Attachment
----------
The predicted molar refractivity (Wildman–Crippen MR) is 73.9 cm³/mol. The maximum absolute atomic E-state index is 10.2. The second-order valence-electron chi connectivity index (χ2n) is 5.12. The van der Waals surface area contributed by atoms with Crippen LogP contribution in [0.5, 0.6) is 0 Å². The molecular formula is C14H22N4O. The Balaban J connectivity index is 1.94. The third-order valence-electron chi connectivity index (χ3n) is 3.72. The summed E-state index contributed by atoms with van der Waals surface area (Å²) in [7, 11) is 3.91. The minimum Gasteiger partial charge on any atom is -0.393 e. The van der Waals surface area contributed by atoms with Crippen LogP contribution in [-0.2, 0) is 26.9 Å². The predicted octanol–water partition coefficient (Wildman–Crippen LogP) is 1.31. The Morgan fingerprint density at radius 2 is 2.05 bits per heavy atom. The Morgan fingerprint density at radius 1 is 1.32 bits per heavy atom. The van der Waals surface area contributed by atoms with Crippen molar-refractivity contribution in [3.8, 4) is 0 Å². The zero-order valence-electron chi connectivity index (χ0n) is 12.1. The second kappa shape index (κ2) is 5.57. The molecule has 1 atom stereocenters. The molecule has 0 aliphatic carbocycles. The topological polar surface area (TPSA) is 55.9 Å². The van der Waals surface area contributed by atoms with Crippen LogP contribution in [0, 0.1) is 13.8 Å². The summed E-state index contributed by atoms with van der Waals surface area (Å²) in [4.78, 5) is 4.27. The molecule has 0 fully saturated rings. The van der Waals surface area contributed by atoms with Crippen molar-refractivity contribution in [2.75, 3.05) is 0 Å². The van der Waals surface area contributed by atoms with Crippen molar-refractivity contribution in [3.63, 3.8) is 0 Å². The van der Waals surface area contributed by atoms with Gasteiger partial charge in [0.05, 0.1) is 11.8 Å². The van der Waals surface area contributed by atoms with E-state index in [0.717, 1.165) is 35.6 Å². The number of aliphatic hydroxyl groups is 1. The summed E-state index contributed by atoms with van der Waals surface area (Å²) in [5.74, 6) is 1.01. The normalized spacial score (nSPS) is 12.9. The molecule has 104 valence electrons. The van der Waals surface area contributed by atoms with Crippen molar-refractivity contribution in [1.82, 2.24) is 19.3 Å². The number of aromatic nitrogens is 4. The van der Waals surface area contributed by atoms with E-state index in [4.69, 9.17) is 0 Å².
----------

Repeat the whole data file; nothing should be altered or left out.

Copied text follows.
The predicted molar refractivity (Wildman–Crippen MR) is 73.9 cm³/mol. The maximum absolute atomic E-state index is 10.2. The second-order valence-electron chi connectivity index (χ2n) is 5.12. The van der Waals surface area contributed by atoms with Crippen LogP contribution in [0.5, 0.6) is 0 Å². The molecular formula is C14H22N4O. The Balaban J connectivity index is 1.94. The third-order valence-electron chi connectivity index (χ3n) is 3.72. The summed E-state index contributed by atoms with van der Waals surface area (Å²) in [7, 11) is 3.91. The minimum Gasteiger partial charge on any atom is -0.393 e. The van der Waals surface area contributed by atoms with Crippen LogP contribution in [-0.2, 0) is 26.9 Å². The predicted octanol–water partition coefficient (Wildman–Crippen LogP) is 1.31. The Morgan fingerprint density at radius 2 is 2.05 bits per heavy atom. The Morgan fingerprint density at radius 1 is 1.32 bits per heavy atom. The van der Waals surface area contributed by atoms with Crippen molar-refractivity contribution in [3.8, 4) is 0 Å². The zero-order valence-electron chi connectivity index (χ0n) is 12.1. The second kappa shape index (κ2) is 5.57. The molecule has 1 atom stereocenters. The molecule has 0 aliphatic carbocycles. The topological polar surface area (TPSA) is 55.9 Å². The van der Waals surface area contributed by atoms with Crippen LogP contribution in [0, 0.1) is 13.8 Å². The summed E-state index contributed by atoms with van der Waals surface area (Å²) in [4.78, 5) is 4.27. The molecule has 0 fully saturated rings. The van der Waals surface area contributed by atoms with Crippen molar-refractivity contribution in [2.75, 3.05) is 0 Å². The van der Waals surface area contributed by atoms with Crippen molar-refractivity contribution in [3.63, 3.8) is 0 Å². The van der Waals surface area contributed by atoms with Gasteiger partial charge in [0.05, 0.1) is 11.8 Å². The van der Waals surface area contributed by atoms with E-state index in [0.717, 1.165) is 35.6 Å². The number of aliphatic hydroxyl groups is 1. The summed E-state index contributed by atoms with van der Waals surface area (Å²) in [5.74, 6) is 1.01. The normalized spacial score (nSPS) is 12.9. The molecule has 104 valence electrons. The van der Waals surface area contributed by atoms with Crippen molar-refractivity contribution in [1.82, 2.24) is 19.3 Å². The number of aromatic nitrogens is 4. The van der Waals surface area contributed by atoms with E-state index in [4.69, 9.17) is 0 Å².